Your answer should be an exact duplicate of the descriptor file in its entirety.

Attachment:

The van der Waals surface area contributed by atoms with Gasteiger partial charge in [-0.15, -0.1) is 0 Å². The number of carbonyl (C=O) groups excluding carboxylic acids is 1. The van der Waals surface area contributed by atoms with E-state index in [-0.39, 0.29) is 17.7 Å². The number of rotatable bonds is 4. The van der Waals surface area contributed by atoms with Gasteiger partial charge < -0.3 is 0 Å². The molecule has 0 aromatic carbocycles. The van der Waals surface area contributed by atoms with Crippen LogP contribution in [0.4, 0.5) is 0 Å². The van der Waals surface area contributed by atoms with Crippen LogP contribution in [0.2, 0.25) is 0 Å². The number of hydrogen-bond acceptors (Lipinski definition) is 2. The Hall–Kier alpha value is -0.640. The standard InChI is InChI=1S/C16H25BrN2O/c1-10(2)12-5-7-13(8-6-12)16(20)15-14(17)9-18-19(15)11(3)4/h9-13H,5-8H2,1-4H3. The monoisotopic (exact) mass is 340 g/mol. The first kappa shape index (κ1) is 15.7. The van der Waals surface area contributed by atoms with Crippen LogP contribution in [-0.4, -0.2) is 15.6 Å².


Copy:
The van der Waals surface area contributed by atoms with Gasteiger partial charge in [-0.15, -0.1) is 0 Å². The number of carbonyl (C=O) groups excluding carboxylic acids is 1. The van der Waals surface area contributed by atoms with E-state index in [-0.39, 0.29) is 17.7 Å². The number of rotatable bonds is 4. The van der Waals surface area contributed by atoms with Gasteiger partial charge < -0.3 is 0 Å². The molecule has 0 aromatic carbocycles. The van der Waals surface area contributed by atoms with Crippen LogP contribution in [0.4, 0.5) is 0 Å². The van der Waals surface area contributed by atoms with Crippen LogP contribution in [0.2, 0.25) is 0 Å². The number of hydrogen-bond acceptors (Lipinski definition) is 2. The Hall–Kier alpha value is -0.640. The standard InChI is InChI=1S/C16H25BrN2O/c1-10(2)12-5-7-13(8-6-12)16(20)15-14(17)9-18-19(15)11(3)4/h9-13H,5-8H2,1-4H3. The monoisotopic (exact) mass is 340 g/mol. The first kappa shape index (κ1) is 15.7. The van der Waals surface area contributed by atoms with Crippen LogP contribution in [-0.4, -0.2) is 15.6 Å².